The youth clubs work side-by-side with the orphans attending school, complementing academic studies with practical help and experience. The clubs also give orphans a forum to discuss what’s on their minds, and a place where they feel special. We aim to keep our former students connected with our clubs as long as possible — and we anticipate they’ll continue the friendships they’ve developed in the clubs.

Over time, the clubs will help us be sustainable, as alumni take leadership roles in our projects or support us financially. The clubs, which operate on a small budget, serve as an investment in our own programs.

6O,OOO GIRLS FOR $15 MILLION
Our school/youth club program requires minimal funding, strengthens students’ ties to their communities, enables them to help each other, and doesn’t abandon them after they leave school.

Madonna and Oprah, I agree that your schools could nurture future leaders of Africa. But Mike, Arichie, Lameck, and I believe that our program can also produce good leaders, and at all levels of society — community volunteers, village chiefs, charity workers, teachers, nonprofit directors. At $250 per student per year, our program can touch so many more orphans. From what I’ve read, 400 girls were to be enrolled at Madonna’s $15 million school. Oprah’s school opened for 150 girls, reportedly at a cost of $40 million.

Per student, our program costs one-half of one percent of Madonna’s school. Sixty thousand girls could benefit from a $15 million scholarship fund. I know it’s not apples to apples, but you get my point.

A FUTURE IN THE COMMUNITY FOR MEMORY & GLADYS
After Memory (right) finishes high school, she’ll continue with our alumni youth club, which will expose her to working in community development. Not only will Memory gain grassroots experience, she’ll also have more opportunities to meet people and organizations that might offer her a university scholarship.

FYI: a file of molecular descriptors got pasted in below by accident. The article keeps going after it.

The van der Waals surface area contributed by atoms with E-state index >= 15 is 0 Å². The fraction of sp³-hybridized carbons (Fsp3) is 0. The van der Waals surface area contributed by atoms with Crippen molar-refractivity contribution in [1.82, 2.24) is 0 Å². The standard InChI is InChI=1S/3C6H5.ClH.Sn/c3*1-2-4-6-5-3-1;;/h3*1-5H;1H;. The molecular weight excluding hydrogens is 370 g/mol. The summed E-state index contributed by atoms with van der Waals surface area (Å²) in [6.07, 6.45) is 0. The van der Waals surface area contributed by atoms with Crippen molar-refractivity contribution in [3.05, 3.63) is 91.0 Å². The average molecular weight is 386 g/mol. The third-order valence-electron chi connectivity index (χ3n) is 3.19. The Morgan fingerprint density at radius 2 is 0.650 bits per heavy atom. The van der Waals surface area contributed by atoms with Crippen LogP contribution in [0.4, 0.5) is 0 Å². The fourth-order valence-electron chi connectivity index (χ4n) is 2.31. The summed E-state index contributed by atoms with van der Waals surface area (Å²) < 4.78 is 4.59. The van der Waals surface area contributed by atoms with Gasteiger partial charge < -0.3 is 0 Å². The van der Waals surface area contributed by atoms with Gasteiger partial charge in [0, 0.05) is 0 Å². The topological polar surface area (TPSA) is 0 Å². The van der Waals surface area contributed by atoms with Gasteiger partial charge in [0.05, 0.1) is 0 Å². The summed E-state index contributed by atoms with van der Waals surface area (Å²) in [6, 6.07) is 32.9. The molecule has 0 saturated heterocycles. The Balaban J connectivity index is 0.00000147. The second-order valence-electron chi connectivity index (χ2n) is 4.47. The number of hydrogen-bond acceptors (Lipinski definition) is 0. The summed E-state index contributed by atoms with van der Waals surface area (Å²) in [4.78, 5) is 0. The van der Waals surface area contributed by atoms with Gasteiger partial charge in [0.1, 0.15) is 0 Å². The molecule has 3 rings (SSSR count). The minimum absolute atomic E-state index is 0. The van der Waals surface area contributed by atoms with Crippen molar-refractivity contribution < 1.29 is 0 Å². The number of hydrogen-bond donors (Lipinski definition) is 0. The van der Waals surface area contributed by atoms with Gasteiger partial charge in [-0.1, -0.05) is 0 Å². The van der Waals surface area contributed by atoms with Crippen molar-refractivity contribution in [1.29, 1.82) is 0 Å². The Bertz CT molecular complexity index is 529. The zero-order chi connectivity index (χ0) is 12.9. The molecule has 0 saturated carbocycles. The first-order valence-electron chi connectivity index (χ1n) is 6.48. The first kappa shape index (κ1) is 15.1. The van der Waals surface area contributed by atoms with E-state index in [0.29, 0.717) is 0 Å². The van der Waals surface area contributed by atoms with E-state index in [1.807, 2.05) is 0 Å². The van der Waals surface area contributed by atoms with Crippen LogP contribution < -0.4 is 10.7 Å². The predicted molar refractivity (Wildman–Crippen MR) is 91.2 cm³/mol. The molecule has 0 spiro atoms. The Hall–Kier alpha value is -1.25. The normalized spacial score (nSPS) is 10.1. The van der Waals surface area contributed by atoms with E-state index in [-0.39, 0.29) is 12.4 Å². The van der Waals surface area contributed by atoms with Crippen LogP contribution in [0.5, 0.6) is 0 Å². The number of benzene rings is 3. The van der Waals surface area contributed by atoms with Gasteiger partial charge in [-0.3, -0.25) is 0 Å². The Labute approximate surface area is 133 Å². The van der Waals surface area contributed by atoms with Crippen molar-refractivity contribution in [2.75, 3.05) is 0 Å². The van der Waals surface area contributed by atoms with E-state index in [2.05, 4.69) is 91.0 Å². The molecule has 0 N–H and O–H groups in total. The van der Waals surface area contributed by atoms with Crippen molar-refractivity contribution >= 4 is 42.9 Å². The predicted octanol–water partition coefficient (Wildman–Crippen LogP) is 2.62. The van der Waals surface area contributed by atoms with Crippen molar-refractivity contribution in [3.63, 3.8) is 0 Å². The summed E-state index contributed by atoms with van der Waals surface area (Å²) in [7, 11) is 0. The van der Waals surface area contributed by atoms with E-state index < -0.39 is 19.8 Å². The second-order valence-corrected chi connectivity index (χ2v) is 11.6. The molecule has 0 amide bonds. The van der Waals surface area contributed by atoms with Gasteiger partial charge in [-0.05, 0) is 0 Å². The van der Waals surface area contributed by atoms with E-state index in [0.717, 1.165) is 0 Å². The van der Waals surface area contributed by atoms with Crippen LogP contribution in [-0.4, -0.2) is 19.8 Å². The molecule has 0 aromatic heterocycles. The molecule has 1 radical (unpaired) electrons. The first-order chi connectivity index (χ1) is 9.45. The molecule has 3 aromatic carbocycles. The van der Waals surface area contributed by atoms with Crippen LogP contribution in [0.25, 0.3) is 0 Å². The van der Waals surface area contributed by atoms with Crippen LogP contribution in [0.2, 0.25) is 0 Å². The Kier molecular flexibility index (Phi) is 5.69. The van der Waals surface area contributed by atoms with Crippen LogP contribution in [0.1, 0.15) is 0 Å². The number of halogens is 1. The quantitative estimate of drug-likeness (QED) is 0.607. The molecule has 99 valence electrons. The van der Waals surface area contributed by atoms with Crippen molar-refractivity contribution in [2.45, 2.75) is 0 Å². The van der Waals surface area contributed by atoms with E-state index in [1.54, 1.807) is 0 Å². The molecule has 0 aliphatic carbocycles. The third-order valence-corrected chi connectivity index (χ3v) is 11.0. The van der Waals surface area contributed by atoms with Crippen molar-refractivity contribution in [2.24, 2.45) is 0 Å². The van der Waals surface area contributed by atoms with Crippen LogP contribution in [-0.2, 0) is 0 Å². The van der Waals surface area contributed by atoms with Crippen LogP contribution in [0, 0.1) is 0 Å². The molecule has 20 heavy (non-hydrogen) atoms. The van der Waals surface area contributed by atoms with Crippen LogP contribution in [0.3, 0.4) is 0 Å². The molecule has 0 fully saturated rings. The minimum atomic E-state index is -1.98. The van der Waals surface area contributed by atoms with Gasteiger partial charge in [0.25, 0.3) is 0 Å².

And Gladys (left, with Mike) can drop out of school if she wishes. We’ll use the alumni youth club to provide her with opportunities to volunteer in community health services. She might then go on to live and work in a community where she can become part of the community. And of course Gladys will still be a part of our Face-to-Face community as well. She’s family to us.

A REQUEST TO MADONNA AND OPRAH
We outsiders can help Malawi’s youth build confidence and nurture a mindset to think creatively and compassionately. We can facilitate strengthening ties among themselves and learning from each other. And we can emphasize sustainability and self-reliance. Yet I’d be foolish to say I know what’s best for Malawi’s one million orphans and vulnerable children.

But this I know: Only Malawians can lead Malawi to a better future. And the more youth — both girls and boys — who grow up believing that, the more likely that Malawi’s future will be driven by compassionate, dedicated youth who believe that happiness can be found right at home.

So this I request from you both. Please give the tens of thousands of Memories and Gladys a chance at helping them make their villages and cities exactly the place they want to be.

And that place may not necessarily be in our image.

(Right: The Kang’oma Youth Group undertaking volunteer act of hoeing a residents field for planting.)
All photos taken by author.

Huffington Post, April 6, 2011

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GMR boss pledges $340m for education

Philanthropy, Uncategorized

MUMBAI: GMR Group chairman Grandhi Mallikarjuna Rao, a first-generation entrepreneur hailing from Srikakulam in Andhra Pradesh, on Tuesday pledged $340 million (Rs 1,540 crore), which is equivalent to his personal share in the infrastructure conglomerate, to improve education among the undeserved sections of the society.